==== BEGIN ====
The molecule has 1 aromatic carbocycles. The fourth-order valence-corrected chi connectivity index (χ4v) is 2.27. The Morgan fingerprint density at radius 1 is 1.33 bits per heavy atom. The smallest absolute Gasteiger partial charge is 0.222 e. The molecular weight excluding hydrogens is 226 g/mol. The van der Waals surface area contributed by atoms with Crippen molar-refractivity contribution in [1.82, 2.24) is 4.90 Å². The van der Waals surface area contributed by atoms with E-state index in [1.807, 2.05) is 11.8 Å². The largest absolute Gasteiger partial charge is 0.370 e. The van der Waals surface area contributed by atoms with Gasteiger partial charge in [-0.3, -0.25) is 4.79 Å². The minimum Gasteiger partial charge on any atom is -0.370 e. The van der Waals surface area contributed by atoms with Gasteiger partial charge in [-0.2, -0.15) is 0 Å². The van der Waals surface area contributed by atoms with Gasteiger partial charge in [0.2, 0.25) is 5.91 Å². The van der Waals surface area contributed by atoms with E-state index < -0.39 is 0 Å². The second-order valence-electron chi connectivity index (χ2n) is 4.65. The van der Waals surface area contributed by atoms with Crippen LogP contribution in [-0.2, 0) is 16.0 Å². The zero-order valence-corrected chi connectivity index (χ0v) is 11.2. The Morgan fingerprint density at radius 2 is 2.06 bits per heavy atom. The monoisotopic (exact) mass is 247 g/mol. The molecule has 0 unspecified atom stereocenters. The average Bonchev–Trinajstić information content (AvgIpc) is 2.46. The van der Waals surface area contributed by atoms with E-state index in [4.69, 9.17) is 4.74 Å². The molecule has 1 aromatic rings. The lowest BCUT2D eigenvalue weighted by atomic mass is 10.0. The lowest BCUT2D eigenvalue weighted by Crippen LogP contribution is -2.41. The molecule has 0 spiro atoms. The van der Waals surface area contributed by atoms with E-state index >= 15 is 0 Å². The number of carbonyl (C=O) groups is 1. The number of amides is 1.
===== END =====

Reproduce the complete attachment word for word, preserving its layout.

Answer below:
The molecule has 1 aromatic carbocycles. The fourth-order valence-corrected chi connectivity index (χ4v) is 2.27. The Morgan fingerprint density at radius 1 is 1.33 bits per heavy atom. The smallest absolute Gasteiger partial charge is 0.222 e. The molecular weight excluding hydrogens is 226 g/mol. The van der Waals surface area contributed by atoms with Crippen molar-refractivity contribution in [1.82, 2.24) is 4.90 Å². The van der Waals surface area contributed by atoms with E-state index in [1.807, 2.05) is 11.8 Å². The largest absolute Gasteiger partial charge is 0.370 e. The van der Waals surface area contributed by atoms with Gasteiger partial charge in [-0.3, -0.25) is 4.79 Å². The minimum Gasteiger partial charge on any atom is -0.370 e. The van der Waals surface area contributed by atoms with Gasteiger partial charge in [-0.2, -0.15) is 0 Å². The van der Waals surface area contributed by atoms with Gasteiger partial charge in [0.2, 0.25) is 5.91 Å². The van der Waals surface area contributed by atoms with E-state index < -0.39 is 0 Å². The second-order valence-electron chi connectivity index (χ2n) is 4.65. The van der Waals surface area contributed by atoms with Crippen LogP contribution in [-0.2, 0) is 16.0 Å². The zero-order valence-corrected chi connectivity index (χ0v) is 11.2. The Morgan fingerprint density at radius 2 is 2.06 bits per heavy atom. The monoisotopic (exact) mass is 247 g/mol. The molecule has 0 unspecified atom stereocenters. The average Bonchev–Trinajstić information content (AvgIpc) is 2.46. The van der Waals surface area contributed by atoms with E-state index in [4.69, 9.17) is 4.74 Å². The molecule has 1 aromatic rings. The lowest BCUT2D eigenvalue weighted by atomic mass is 10.0. The lowest BCUT2D eigenvalue weighted by Crippen LogP contribution is -2.41. The molecule has 0 spiro atoms. The van der Waals surface area contributed by atoms with E-state index >= 15 is 0 Å². The number of carbonyl (C=O) groups is 1. The number of amides is 1.